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Food-Break Policy Is Hard to Swallow

May 25, 1997

Q: I work in a publicly funded residential child-care facility. Besides never getting any breaks, including lunch or dinner breaks, we are instructed that we must eat the same food that is served to the children (which is not very good). We are not allowed to bring any food to work.

I am sure that this is illegal, but I don't know who to complain to and I'm afraid of losing my job. Some of my co-workers have been fired for much less.

--J.J., Fullerton

A: I cannot tell from the information you have provided whether your rights are being violated.

If you are being required to purchase the food from your employer, you may have a valid claim. If, on the other hand, the meals are free or are considered part of your salary, you may not have a valid point.

You are entitled to take breaks, however. You also may be entitled to a lunch break, or at least to be paid for your lunch period if you are not relieved of all duties during lunch.

If you believe that your rights are being violated, you may file a claim with the California Division of Labor Standards Enforcement. Your employer cannot retaliate against you for doing so.

--Michael A. Hood

Employment law attorney

Paul, Hastings, Janofsky & Walker

Order to See Doctor Might Not Be Legal

Q: If an exempt employee leaves the workplace before the end of the workday, can the employer demand that the employee go see a doctor?

--G.F., Diamond Bar

A: Exempt employees are not required to work set hours. Rather, they are to work until the job is done. If the employee's work is done for the day, there should be nothing to prevent the employee from leaving work early.

It is illegal for an employer to require an employee to incur a cost or expense that is not reimbursed by the employer. Accordingly, the employer cannot demand that an employee see a doctor at his or her own expense.

An employer can, however, require an employee to get a doctor's certificate of good health if there is reasonable belief that the employee is in such poor health that he or she might endanger the health of other employees.

Even if the employer pays for medical treatment, however, you still might be able to argue that your privacy was compromised, especially if the employer asks improper questions about your medical condition or obtains confidential reports from your doctor.

--Don D. Sessions

Employee rights attorney

Mission Viejo

Preexisting Condition Could Limit Insurance

Q: After being self-employed for several years, I have opted to work for a corporation in order to obtain life and disability insurance.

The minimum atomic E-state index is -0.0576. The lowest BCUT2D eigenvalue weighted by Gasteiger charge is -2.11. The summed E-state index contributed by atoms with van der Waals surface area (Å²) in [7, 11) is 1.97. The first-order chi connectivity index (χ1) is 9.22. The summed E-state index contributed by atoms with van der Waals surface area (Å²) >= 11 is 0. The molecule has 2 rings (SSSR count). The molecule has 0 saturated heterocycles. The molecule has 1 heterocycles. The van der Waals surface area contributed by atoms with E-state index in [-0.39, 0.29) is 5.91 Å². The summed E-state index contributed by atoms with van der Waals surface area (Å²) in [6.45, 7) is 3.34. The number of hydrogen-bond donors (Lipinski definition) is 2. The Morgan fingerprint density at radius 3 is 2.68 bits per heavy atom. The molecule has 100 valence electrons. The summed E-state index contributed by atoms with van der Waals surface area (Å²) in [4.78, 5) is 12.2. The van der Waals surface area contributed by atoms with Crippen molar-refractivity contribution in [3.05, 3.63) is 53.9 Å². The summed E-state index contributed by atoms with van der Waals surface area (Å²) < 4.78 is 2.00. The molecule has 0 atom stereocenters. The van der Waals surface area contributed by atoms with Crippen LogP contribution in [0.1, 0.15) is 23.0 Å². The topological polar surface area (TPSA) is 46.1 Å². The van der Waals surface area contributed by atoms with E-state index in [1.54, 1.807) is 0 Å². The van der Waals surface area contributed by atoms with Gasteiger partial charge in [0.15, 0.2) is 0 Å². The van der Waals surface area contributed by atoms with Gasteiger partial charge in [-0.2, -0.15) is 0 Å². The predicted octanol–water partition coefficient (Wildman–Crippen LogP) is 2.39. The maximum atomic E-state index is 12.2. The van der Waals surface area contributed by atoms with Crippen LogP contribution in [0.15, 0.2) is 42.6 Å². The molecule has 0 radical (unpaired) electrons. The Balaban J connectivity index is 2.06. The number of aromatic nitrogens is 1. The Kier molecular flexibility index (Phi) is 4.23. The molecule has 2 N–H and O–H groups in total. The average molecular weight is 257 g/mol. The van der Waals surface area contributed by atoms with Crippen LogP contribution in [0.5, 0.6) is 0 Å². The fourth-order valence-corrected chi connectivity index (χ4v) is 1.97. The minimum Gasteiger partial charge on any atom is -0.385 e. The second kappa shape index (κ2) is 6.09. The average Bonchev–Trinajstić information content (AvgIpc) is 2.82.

I have a preexisting health condition. As a new employee, would these benefits be honored?

--D.F., Laguna Hills

A: Most corporations provide a basic level of life and disability coverage, with employees having the option of purchasing additional coverage.

Although you will probably be able to obtain the basic coverage, your preexisting health condition generally prevents you from purchasing more life insurance. As to the disability insurance, you probably will be able to obtain both the basic and additional coverage. However, you probably will not be covered for a disability caused by your preexisting health condition for several months.

You should contact the corporation to learn the specific rules that apply to the benefits it offers. The corporation is required to provide you with a summary plan description that describes its benefit programs (including any limitations) in simple English.

--Kirk F. Maldonado

Employee benefits attorney

Riordan & McKinzie

Worker Probably Not Entitled to Extra Pay

Q: I work for an upscale Los Angeles department store on a commission-only basis. The store is open from 10 a.m. to 6 p.m., but we are required to be there at 9 a.m. for stock work and training. Since I can't earn commission between 9 and 10 in the morning, shouldn't they be required to pay me for that hour?

--A.S., Beverly Hills

A: Probably not. You would be entitled to extra pay only if you work more than 40 hours a week or more than eight hours a day and you are a nonexempt employee--one who is covered by the overtime rules.

From your job description, I cannot tell if you work more than 40 hours each week or more than eight hours in a day. Even if you do, however, it is highly unlikely that you are nonexempt. Under both federal and state law, a commissioned employee who works in a retail establishment is exempt from overtime rules if more than half of the employee's compensation is generated by commissions on goods or services and the employee's regular rate of pay is more than 1 1/2 times the minimum wage.

You state that your entire compensation is based on commissions, and since you describe the store in which you work as "upscale," you probably earn more than 1 1/2 times the minimum wage. Under these circumstances, you would not be entitled to any extra pay.

--Josephine Staton Tucker

Employment law attorney

Morrison & Foerster

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